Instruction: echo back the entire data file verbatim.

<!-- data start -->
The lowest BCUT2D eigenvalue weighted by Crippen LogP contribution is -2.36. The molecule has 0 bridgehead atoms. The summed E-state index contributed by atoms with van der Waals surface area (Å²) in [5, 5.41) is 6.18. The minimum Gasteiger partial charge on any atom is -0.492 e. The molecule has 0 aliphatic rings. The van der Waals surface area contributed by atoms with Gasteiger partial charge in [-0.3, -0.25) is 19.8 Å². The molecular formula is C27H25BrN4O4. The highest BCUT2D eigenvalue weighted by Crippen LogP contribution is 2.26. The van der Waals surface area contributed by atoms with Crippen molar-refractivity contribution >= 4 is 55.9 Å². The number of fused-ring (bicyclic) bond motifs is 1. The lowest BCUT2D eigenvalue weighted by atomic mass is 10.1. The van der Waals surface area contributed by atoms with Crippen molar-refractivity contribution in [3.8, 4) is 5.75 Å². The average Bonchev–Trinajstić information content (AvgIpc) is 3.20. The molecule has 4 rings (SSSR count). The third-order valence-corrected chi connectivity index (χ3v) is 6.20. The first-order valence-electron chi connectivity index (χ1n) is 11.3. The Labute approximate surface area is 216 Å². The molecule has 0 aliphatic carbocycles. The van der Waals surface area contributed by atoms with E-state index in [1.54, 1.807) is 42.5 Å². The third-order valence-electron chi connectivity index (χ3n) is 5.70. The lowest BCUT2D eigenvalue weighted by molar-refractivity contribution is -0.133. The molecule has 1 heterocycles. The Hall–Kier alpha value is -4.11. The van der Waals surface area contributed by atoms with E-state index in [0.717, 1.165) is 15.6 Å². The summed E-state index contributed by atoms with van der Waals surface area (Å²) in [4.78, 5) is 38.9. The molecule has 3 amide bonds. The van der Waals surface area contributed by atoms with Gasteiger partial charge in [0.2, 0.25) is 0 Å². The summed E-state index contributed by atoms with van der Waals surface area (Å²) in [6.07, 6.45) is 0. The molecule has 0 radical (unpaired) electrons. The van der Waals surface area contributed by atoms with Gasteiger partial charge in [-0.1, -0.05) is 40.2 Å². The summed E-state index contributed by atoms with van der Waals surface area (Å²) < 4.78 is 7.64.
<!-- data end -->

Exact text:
The lowest BCUT2D eigenvalue weighted by Crippen LogP contribution is -2.36. The molecule has 0 bridgehead atoms. The summed E-state index contributed by atoms with van der Waals surface area (Å²) in [5, 5.41) is 6.18. The minimum Gasteiger partial charge on any atom is -0.492 e. The molecule has 0 aliphatic rings. The van der Waals surface area contributed by atoms with Gasteiger partial charge in [-0.3, -0.25) is 19.8 Å². The molecular formula is C27H25BrN4O4. The highest BCUT2D eigenvalue weighted by Crippen LogP contribution is 2.26. The van der Waals surface area contributed by atoms with Crippen molar-refractivity contribution >= 4 is 55.9 Å². The number of fused-ring (bicyclic) bond motifs is 1. The lowest BCUT2D eigenvalue weighted by atomic mass is 10.1. The van der Waals surface area contributed by atoms with Crippen molar-refractivity contribution in [3.8, 4) is 5.75 Å². The average Bonchev–Trinajstić information content (AvgIpc) is 3.20. The molecule has 4 rings (SSSR count). The third-order valence-corrected chi connectivity index (χ3v) is 6.20. The first-order valence-electron chi connectivity index (χ1n) is 11.3. The Labute approximate surface area is 216 Å². The molecule has 0 aliphatic carbocycles. The van der Waals surface area contributed by atoms with E-state index in [1.54, 1.807) is 42.5 Å². The third-order valence-electron chi connectivity index (χ3n) is 5.70. The lowest BCUT2D eigenvalue weighted by molar-refractivity contribution is -0.133. The molecule has 1 heterocycles. The Hall–Kier alpha value is -4.11. The van der Waals surface area contributed by atoms with E-state index in [0.717, 1.165) is 15.6 Å². The summed E-state index contributed by atoms with van der Waals surface area (Å²) in [4.78, 5) is 38.9. The molecule has 3 amide bonds. The van der Waals surface area contributed by atoms with Gasteiger partial charge in [0.2, 0.25) is 0 Å². The summed E-state index contributed by atoms with van der Waals surface area (Å²) in [6.07, 6.45) is 0. The molecule has 0 radical (unpaired) electrons. The van der Waals surface area contributed by atoms with Gasteiger partial charge in [-0.1, -0.05) is 40.2 Å². The summed E-state index contributed by atoms with van der Waals surface area (Å²) < 4.78 is 7.64.